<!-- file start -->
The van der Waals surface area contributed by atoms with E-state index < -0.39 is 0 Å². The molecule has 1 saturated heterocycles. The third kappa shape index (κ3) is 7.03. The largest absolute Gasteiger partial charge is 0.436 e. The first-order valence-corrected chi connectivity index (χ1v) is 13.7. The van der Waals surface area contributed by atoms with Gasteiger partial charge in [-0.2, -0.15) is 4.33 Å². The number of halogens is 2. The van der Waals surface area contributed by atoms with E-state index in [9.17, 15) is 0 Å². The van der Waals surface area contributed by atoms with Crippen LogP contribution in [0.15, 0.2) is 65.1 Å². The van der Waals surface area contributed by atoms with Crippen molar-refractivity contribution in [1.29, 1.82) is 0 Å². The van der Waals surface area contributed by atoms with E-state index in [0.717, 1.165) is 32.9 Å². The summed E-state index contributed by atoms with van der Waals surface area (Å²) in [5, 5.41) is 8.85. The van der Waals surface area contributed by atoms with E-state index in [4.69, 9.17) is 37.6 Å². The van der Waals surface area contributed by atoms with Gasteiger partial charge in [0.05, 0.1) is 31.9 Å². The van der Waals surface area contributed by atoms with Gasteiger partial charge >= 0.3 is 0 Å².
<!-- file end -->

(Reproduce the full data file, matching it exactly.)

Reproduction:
The van der Waals surface area contributed by atoms with E-state index < -0.39 is 0 Å². The molecule has 1 saturated heterocycles. The third kappa shape index (κ3) is 7.03. The largest absolute Gasteiger partial charge is 0.436 e. The first-order valence-corrected chi connectivity index (χ1v) is 13.7. The van der Waals surface area contributed by atoms with Gasteiger partial charge in [-0.2, -0.15) is 4.33 Å². The number of halogens is 2. The van der Waals surface area contributed by atoms with E-state index in [9.17, 15) is 0 Å². The van der Waals surface area contributed by atoms with Crippen LogP contribution in [0.15, 0.2) is 65.1 Å². The van der Waals surface area contributed by atoms with Crippen molar-refractivity contribution in [1.29, 1.82) is 0 Å². The van der Waals surface area contributed by atoms with E-state index in [0.717, 1.165) is 32.9 Å². The summed E-state index contributed by atoms with van der Waals surface area (Å²) in [5, 5.41) is 8.85. The van der Waals surface area contributed by atoms with E-state index in [4.69, 9.17) is 37.6 Å². The van der Waals surface area contributed by atoms with Gasteiger partial charge in [0.05, 0.1) is 31.9 Å². The van der Waals surface area contributed by atoms with Gasteiger partial charge >= 0.3 is 0 Å².